Internet publisher Jenene Crossan's spam horror story is different from the usual complaint of an inbox full of Viagra offers.
Crossan's expensive nightmare began when subscribers to her long-running nzgirl.co.nz website turned on her, clicking the "report as spam" button on their web-based email accounts as nzgirl newsletters arrived.
Enough subscribers hit the spam button to trigger an nzgirl blacklisting by anti-spam monitor Brightmail, the gatekeeper for popular email providers including Xtra and Hotmail.
The ban meant nzgirl's regular mailouts were blocked from reaching all Xtra and Hotmail subscribers, costing the company several thousand dollars in lost advertising revenue over a fortnight.
"[Sponsored mailouts are] a huge part of what we do and to suddenly have them put a restraint on us was incredibly unfair and totally unjustified," Crossan said. "It was pretty big for us."
From an email marketing perspective, Crossan had done everything right. Her emails are only sent to nzgirl website visitors who had actively signed up to receive the regular newsletters, each of which includes clear instructions for unsubscribing.
"It's in our best interest to make sure we don't annoy people. We're a service.
We want to keep people happy, she said. She has a message for "lazy" subscribers who sign up to website mailing lists, then use the "report as spam" option, probably because it is seen as an easier option than unsubscribing: "If you don't want to be on a list any more, unsubscribe. If you have issues over unsubscribing then absolutely flag that [with the company concerned]."
Xtra referred Crossan, and the Herald, to global internet security giant Symantec, which owns Brightmail.
Symantec New Zealand country manager Richard Batchelar said Brightmail blocked mass emails if a high percentage were reported as spam over a set time period.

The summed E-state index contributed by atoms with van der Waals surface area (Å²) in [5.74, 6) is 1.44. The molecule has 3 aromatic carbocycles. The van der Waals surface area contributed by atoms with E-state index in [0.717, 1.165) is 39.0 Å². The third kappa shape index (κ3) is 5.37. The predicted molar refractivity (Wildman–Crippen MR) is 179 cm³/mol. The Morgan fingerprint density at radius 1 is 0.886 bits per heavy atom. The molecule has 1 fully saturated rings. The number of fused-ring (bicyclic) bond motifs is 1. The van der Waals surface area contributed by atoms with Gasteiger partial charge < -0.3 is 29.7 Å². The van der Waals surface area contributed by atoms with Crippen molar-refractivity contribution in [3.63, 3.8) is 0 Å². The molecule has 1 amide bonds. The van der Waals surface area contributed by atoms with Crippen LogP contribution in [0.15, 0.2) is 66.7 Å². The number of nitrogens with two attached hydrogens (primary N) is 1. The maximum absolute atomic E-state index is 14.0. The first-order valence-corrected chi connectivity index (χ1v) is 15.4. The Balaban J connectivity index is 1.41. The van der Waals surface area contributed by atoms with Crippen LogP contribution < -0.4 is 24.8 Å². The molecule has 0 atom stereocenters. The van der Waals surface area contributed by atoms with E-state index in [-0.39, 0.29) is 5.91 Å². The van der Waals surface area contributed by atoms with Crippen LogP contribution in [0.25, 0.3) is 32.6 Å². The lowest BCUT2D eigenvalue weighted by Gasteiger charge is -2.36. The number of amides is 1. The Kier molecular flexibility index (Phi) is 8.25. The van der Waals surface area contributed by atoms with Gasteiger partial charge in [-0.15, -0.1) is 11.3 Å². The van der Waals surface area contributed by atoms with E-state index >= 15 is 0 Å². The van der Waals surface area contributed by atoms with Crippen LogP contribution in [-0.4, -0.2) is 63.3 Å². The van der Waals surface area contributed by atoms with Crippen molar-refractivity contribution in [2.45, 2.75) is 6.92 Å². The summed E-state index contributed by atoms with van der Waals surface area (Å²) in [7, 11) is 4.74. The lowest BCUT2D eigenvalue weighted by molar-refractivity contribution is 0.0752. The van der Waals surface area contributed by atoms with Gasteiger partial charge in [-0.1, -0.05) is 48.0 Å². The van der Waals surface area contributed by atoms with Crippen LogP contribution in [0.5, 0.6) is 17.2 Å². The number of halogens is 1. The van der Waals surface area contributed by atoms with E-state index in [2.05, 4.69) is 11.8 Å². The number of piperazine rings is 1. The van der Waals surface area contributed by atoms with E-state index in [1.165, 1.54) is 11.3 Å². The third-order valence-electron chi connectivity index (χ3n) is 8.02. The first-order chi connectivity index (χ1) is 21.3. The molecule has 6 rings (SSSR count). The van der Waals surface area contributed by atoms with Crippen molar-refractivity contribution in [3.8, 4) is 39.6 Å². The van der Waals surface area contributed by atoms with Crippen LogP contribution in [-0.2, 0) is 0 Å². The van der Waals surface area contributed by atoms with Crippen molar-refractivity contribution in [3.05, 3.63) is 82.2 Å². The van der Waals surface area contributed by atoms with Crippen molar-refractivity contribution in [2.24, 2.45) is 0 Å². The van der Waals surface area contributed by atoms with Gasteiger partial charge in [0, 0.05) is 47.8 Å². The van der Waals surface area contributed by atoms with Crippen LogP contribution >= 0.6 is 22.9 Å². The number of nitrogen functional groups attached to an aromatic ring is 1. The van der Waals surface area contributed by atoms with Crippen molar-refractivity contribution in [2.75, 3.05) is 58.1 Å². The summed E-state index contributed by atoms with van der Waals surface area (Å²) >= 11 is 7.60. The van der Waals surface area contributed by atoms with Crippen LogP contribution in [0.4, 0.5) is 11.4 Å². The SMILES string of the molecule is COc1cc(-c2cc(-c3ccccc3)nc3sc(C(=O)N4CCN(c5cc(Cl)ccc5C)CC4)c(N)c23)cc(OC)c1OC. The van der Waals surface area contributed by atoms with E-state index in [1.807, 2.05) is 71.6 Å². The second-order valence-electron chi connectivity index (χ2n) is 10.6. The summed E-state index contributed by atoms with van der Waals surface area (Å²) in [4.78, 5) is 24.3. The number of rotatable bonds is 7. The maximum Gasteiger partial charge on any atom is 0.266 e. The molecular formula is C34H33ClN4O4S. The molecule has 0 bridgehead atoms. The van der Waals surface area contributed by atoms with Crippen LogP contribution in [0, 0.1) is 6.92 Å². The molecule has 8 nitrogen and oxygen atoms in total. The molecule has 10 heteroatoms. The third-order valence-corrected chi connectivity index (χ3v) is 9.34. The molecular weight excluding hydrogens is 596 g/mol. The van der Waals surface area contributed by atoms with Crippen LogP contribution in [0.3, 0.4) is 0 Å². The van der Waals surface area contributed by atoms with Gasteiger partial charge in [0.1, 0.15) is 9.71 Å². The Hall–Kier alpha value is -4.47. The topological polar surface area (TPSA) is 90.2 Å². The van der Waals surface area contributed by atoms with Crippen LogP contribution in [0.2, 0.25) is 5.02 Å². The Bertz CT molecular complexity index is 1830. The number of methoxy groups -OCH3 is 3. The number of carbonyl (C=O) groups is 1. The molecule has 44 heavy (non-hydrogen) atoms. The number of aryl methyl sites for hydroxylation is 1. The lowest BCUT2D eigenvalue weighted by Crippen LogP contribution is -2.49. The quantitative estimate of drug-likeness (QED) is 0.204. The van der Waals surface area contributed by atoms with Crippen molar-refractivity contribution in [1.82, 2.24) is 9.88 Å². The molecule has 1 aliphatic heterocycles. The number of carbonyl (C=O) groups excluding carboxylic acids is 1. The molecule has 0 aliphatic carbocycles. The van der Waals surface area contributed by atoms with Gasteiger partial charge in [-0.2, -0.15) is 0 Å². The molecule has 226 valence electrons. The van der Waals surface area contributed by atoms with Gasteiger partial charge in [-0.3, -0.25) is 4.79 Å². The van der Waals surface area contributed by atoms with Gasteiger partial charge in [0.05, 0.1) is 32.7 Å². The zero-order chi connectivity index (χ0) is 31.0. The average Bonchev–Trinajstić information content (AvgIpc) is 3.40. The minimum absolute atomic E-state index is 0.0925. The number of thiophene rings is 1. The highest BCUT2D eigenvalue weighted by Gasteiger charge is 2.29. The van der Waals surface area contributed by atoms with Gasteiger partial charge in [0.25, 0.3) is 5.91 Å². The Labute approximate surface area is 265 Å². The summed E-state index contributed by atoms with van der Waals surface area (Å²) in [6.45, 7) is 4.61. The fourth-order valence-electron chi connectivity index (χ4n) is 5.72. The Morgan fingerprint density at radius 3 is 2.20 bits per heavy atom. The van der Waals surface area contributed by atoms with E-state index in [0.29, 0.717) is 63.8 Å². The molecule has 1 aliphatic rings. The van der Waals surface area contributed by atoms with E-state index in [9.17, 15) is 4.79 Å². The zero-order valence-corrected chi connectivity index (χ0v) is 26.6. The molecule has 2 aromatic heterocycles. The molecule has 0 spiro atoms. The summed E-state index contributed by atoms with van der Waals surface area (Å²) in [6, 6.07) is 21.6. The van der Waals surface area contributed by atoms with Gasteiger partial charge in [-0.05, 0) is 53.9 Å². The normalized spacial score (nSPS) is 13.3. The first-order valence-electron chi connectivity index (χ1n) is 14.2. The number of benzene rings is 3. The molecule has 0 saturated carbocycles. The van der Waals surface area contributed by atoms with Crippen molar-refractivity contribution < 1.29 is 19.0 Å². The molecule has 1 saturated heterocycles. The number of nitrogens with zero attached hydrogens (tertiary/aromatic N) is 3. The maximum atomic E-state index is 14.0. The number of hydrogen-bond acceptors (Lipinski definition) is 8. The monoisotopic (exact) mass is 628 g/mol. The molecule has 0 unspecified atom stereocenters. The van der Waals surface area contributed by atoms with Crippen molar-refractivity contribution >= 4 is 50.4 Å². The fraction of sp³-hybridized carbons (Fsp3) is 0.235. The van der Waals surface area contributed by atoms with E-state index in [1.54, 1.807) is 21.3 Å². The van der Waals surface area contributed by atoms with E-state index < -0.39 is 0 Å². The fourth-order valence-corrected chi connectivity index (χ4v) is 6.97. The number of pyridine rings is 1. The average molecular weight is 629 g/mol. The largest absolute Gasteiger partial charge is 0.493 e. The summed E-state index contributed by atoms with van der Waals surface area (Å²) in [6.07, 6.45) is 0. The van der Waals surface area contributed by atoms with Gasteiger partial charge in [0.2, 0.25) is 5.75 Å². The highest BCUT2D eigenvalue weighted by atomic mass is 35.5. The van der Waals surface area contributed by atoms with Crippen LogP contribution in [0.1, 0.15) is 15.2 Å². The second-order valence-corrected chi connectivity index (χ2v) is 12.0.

He said the problem was likely to become more common as businesses sent out increasing numbers of subscriber emails. Brightmail allowed internet service providers such as Xtra to "white-list" known publishers so their emails were not blocked.
InternetNZ councillor David Harris said the problem was common overseas and was often due to malicious users fraudulently signing up to a mailing list under someone else's email address.
Harris recommended publishers use a "double opt-in" process where subscriptions were confirmed by email. "A lot of businesses are frightened by what they perceive as compliance costs with double opt-in, but it's actually nothing more than making a fairly small change to your website and archiving some email."
He said while ISPs might technically be able to reduce the problem, tight margins meant they would be reluctant to commit staff to address this type of issue.
John Schofield of online advertising consultancy The Internet Bureau said New Zealand publishers offered quality content to their subscribers, so it would be unfortunate if this became a wider problem.
"It may even get to the point that publishers need to shift their unsubscribe button right to the very top of their email to make it as easy to unsubscribe as it would be to hit any other button."